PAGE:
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An Updated Overview of the Affordable Care Act for 2023

Health Care and Health Insurance
by John O'Dell
The Affordable Care Act (ACA)
The Affordable Care Act (ACA)

The Affordable Care Act (ACA) was enacted in March 2010 by former President Barack Obama. This eventually led to it being dubbed "Obamacare" by some, which is a worthy note to clarify. The ACA and Obamacare are the same piece of legislation.

Years later, in 2023, the Biden-Harris administration saw a record-breaking Open Enrollment Period (OEP), where more than 16.3 million people selected an ACA health plan in the Marketplace. Needless to say, its success, even in the wake of some public criticism, is enduring.

But, what exactly is the ACA, what were the high-level goals that were outlined for the program during its creation, how it is funded and what have been the long-term implications of the act? Here, we'll answer all of those questions and more.

What Is the Affordable Care Act?

The Affordable Care Act is a landmark health care reform law that was signed more than a decade ago. Through its outlined and high-level primary goals, the Act sought to expand access to health care for millions of Americans through:

  • Expanded access to insurance. The Act mandates that employers extend health care coverage to their employees and offers premium tax credit to specific enterprises that shoulder designated expenses related to health insurance plans for their staff.
  • Increased insurance patient protection. Under the ACA, lifetime monetary caps on insurance coverage are prohibited. It also applies limits on annual caps and mandates rate reviews for insurance premium increases.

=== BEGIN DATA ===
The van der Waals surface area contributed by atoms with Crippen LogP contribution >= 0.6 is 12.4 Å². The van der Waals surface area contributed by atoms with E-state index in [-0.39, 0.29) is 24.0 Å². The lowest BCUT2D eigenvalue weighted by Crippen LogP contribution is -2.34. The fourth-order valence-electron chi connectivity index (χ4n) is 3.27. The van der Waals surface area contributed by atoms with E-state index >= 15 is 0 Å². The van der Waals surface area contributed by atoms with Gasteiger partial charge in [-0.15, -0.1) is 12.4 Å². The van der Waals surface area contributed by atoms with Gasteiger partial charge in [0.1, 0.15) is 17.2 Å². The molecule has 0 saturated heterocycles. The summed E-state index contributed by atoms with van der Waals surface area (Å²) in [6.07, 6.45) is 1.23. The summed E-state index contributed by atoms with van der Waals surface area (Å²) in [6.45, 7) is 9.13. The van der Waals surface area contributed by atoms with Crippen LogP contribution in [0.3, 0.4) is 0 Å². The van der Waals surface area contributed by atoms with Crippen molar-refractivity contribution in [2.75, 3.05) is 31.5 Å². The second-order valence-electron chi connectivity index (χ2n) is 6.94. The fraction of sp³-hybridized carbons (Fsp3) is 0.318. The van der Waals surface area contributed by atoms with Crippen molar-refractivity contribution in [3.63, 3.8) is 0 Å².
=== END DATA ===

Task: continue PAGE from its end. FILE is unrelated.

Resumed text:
• Improved health care quality. Health information technology is a main point of investment under the ACA. It also introduced guidelines intended to reduce medical mistakes in health care settings and establish efficient payment mechanisms that improve outcomes and coordination between health care providers.
  • Better price transparency. Lastly, the ACA implemented first-of-its-kind legislation to mitigate health care fraud, increase competition and improve price transparency.

These key features of the ACA are in direct response to the highlighted goals of the program. Striving to achieve those goals has greatly contributed to the program's continued success.

Here are those goals:

What Are the Three Primary and Intended Goals of the ACA?

For context, the three primary goals of the ACA are as follows:

  • To make affordable health insurance available to more individuals. The legislation offers financial assistance in the form of subsidies, known as "premium tax credits," which reduce expenses for families with incomes ranging from 100% to 400% of the federal poverty level (FPL).
  • Medicaid expansion. The ACA seeks to provide health care coverage for all adults below a defined level of income: below 138% of the FPL. While this has been achieved in many states, some have yet to expand their Medicaid coverage and programs.
  • Support innovative medical care delivery. This goal is being achieved through designed methods intended to lower the costs of health care in general across America.

Low-income earners are the main point of focus for the Affordable Care Act; however, the law has defined criteria about who is eligible to benefit from it.

Who Benefits From the Affordable Care Act?

The ACA was specifically designed for families and households that fall under a specific category below certain levels of the FPL. For context, the FPL is a measure of income issued yearly by the Department of Health and Human Services (HHS). It's used to determine someone's eligibility for certain programs and benefits, including the ACA and savings on Marketplace health insurance.

As such, the FPL is updated annually with new numbers and thresholds and is further adjusted based on the size of a family. Here are the most recent FPLs as of 2023:

Size of Family or HouseholdTotal Household Income
Family of 2$19,720
Family of 3$24,860
Family of 4$30,000
Family of 5$35,140
Family of 6$40,280
Family of 7$45,420
Family of 8$50,560

How Is the Affordable Care Act Funded?